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Hoarding behaviour in Xhosa patients with schizophrenia - Prevalence and clinical presentation

dc.contributor.authorAmeer T.
dc.contributor.authorNiehaus D.J.H.
dc.contributor.authorKoen L.
dc.contributor.authorSeller C.
dc.contributor.authorSeedat S.
dc.date.accessioned2011-05-15T15:57:45Z
dc.date.available2011-05-15T15:57:45Z
dc.date.issued2007
dc.identifier.citationSouth African Journal of Psychiatry
dc.identifier.citation13
dc.identifier.citation4
dc.identifier.issn16089685
dc.identifier.urihttp://hdl.handle.net/10019.1/10582
dc.description.abstractObjective. Hoarding is commonly defined as the acquisition of and failure to discard possessions of little use or value, and is included as a symptom in the diagnostic criteria for obsessive compulsive personality disorder (OCPD) and obsessive compulsive disorder (OCD). However, it has also been observed in other clinical syndromes including schizophrenia. This study was conducted to investigate the prevalence and clinical presentation of hoarding behaviour in schizophrenia among Xhosa patients. Method. The sample consisted of 102 patients, recruited as part of a larger genetic study in the Cape Town metropole between November 2004 and January 2005, diagnosed with schizophrenia or schizoaffective disorders according to the Diagnostic and Statistical Manual of Mental Disorders (DSM-IV) criteria. They were screened for clinically significant hoarding symptoms. If these were present, additional information on the phenomenology was obtained by means of a structured questionnaire. The Mini International Neuropsychiatric Interview (MINI) (screen and full version), the Yale Brown Obsessive Compulsive Scale (Y-BOCS) Checklist, Y-BOCS, Clutter Image Rating Scale (CIRS) and a structured questionnaire on hoarding were administered. Results. Only four patients with schizophrenia were classified as hoarders. Although their clinical presentation resembled that of hoarders described elsewhere in the literature, they had low Y-BOCS scores and did not report other obsessive-compulsive symptoms. Conclusion. Our results suggest that hoarding behaviour is not common in Xhosa patients with schizophrenia. Further investigation of protective factors for hoarding behaviour in the Xhosa population is warranted.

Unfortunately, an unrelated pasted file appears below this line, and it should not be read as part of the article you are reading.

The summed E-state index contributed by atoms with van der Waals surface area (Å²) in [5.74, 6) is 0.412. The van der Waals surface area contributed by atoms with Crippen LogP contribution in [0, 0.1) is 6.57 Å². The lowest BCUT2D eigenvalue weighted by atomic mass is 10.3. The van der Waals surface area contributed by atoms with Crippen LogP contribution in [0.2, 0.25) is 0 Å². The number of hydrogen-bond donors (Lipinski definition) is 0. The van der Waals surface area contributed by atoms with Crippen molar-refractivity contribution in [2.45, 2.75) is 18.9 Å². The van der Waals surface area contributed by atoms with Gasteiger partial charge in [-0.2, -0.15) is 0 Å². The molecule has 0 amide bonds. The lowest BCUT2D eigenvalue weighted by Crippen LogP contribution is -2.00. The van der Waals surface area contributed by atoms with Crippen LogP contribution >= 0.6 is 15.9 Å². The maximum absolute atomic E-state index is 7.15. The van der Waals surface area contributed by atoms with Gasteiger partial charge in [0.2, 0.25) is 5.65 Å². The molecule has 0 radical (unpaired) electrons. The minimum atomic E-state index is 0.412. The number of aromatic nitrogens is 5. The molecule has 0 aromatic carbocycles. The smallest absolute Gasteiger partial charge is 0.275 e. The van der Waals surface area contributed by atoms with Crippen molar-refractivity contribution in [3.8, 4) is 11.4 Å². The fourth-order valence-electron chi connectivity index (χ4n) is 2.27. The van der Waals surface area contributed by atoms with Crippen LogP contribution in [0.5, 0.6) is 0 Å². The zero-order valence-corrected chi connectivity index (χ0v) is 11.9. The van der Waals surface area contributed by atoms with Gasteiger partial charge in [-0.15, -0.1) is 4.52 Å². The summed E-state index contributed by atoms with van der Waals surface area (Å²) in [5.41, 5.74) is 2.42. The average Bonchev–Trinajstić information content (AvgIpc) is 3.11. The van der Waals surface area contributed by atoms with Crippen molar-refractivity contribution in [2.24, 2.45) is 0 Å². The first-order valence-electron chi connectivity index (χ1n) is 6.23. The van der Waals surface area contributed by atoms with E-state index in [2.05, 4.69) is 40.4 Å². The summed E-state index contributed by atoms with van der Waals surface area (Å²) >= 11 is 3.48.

dc.subjectadult
dc.subjectarticle
dc.subjectcase report
dc.subjectClutter Image Rating Scale
dc.subjectconfounding variable
dc.subjectdiagnostic and statistical manual of mental disorders
dc.subjectfemale
dc.subjecthoarding
dc.subjecthuman
dc.subjectmale
dc.subjectMini International Neuropsychiatric Interview
dc.subjectObsessive-compulsive disorderen_ZA
dc.subjectphenomenology
dc.subjectprevalence
dc.subjectpsychologic test
dc.subjectpsychological rating scale
dc.subjectschizoaffective psychosis
dc.subjectschizophrenia
dc.subjectscreening test
dc.subjectstructured questionnaire
dc.subjectsymptom
dc.subjectyale brown obsessive compulsive scale
dc.titleHoarding behaviour in Xhosa patients with schizophrenia - Prevalence and clinical presentation
dc.typeArticle
dc.description.versionArticle


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